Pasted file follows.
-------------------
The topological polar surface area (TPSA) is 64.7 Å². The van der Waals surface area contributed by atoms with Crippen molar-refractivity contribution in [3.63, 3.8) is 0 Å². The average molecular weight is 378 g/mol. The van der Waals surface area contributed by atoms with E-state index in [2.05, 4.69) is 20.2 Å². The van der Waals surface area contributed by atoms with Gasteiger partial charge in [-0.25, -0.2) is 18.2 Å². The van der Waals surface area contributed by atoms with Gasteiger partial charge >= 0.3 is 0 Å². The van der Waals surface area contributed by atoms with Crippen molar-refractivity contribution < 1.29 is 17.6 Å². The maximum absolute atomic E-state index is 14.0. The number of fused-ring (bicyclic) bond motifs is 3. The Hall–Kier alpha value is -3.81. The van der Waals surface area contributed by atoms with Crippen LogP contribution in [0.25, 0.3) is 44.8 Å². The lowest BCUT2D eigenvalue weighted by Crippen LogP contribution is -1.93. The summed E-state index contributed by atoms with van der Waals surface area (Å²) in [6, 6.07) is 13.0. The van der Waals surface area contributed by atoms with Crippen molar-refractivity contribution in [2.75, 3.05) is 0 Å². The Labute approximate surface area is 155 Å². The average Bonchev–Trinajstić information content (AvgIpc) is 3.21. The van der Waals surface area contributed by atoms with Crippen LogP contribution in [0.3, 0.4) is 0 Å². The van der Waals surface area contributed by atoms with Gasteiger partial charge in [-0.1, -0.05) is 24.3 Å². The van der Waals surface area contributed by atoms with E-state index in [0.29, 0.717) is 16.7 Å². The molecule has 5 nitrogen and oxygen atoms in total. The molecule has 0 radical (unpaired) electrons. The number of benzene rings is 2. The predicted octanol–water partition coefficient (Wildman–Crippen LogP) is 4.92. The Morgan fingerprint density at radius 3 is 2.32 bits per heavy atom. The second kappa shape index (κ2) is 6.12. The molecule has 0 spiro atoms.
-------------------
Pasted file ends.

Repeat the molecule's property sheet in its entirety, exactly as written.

The topological polar surface area (TPSA) is 64.7 Å². The van der Waals surface area contributed by atoms with Crippen molar-refractivity contribution in [3.63, 3.8) is 0 Å². The average molecular weight is 378 g/mol. The van der Waals surface area contributed by atoms with E-state index in [2.05, 4.69) is 20.2 Å². The van der Waals surface area contributed by atoms with Gasteiger partial charge in [-0.25, -0.2) is 18.2 Å². The van der Waals surface area contributed by atoms with Gasteiger partial charge >= 0.3 is 0 Å². The van der Waals surface area contributed by atoms with Crippen molar-refractivity contribution < 1.29 is 17.6 Å². The maximum absolute atomic E-state index is 14.0. The number of fused-ring (bicyclic) bond motifs is 3. The Hall–Kier alpha value is -3.81. The van der Waals surface area contributed by atoms with Crippen LogP contribution in [0.25, 0.3) is 44.8 Å². The lowest BCUT2D eigenvalue weighted by Crippen LogP contribution is -1.93. The summed E-state index contributed by atoms with van der Waals surface area (Å²) in [6, 6.07) is 13.0. The van der Waals surface area contributed by atoms with Crippen molar-refractivity contribution in [2.75, 3.05) is 0 Å². The Labute approximate surface area is 155 Å². The average Bonchev–Trinajstić information content (AvgIpc) is 3.21. The van der Waals surface area contributed by atoms with Crippen LogP contribution in [0.3, 0.4) is 0 Å². The van der Waals surface area contributed by atoms with Gasteiger partial charge in [-0.1, -0.05) is 24.3 Å². The van der Waals surface area contributed by atoms with E-state index in [0.29, 0.717) is 16.7 Å². The molecule has 5 nitrogen and oxygen atoms in total. The molecule has 0 radical (unpaired) electrons. The number of benzene rings is 2. The predicted octanol–water partition coefficient (Wildman–Crippen LogP) is 4.92. The Morgan fingerprint density at radius 3 is 2.32 bits per heavy atom. The second kappa shape index (κ2) is 6.12. The molecule has 0 spiro atoms.